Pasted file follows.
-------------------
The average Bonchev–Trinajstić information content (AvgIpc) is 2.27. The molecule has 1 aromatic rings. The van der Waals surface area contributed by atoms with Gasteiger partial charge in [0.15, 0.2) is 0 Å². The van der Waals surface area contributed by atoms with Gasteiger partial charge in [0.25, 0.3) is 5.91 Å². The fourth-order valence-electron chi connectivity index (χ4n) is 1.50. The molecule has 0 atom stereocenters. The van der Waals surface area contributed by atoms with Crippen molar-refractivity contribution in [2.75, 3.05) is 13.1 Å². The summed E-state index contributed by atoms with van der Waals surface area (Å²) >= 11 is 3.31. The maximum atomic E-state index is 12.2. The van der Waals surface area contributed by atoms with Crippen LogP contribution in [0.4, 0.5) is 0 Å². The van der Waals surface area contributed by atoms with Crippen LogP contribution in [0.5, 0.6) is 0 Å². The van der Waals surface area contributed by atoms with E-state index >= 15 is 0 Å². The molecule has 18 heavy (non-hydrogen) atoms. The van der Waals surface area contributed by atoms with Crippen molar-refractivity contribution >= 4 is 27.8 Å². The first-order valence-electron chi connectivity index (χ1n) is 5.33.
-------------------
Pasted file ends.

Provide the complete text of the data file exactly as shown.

The average Bonchev–Trinajstić information content (AvgIpc) is 2.27. The molecule has 1 aromatic rings. The van der Waals surface area contributed by atoms with Gasteiger partial charge in [0.15, 0.2) is 0 Å². The van der Waals surface area contributed by atoms with Gasteiger partial charge in [0.25, 0.3) is 5.91 Å². The fourth-order valence-electron chi connectivity index (χ4n) is 1.50. The molecule has 0 atom stereocenters. The van der Waals surface area contributed by atoms with Crippen molar-refractivity contribution in [2.75, 3.05) is 13.1 Å². The summed E-state index contributed by atoms with van der Waals surface area (Å²) >= 11 is 3.31. The maximum atomic E-state index is 12.2. The van der Waals surface area contributed by atoms with Crippen LogP contribution in [0.4, 0.5) is 0 Å². The van der Waals surface area contributed by atoms with Crippen LogP contribution in [0.5, 0.6) is 0 Å². The van der Waals surface area contributed by atoms with E-state index >= 15 is 0 Å². The molecule has 18 heavy (non-hydrogen) atoms. The van der Waals surface area contributed by atoms with Crippen molar-refractivity contribution >= 4 is 27.8 Å². The first-order valence-electron chi connectivity index (χ1n) is 5.33.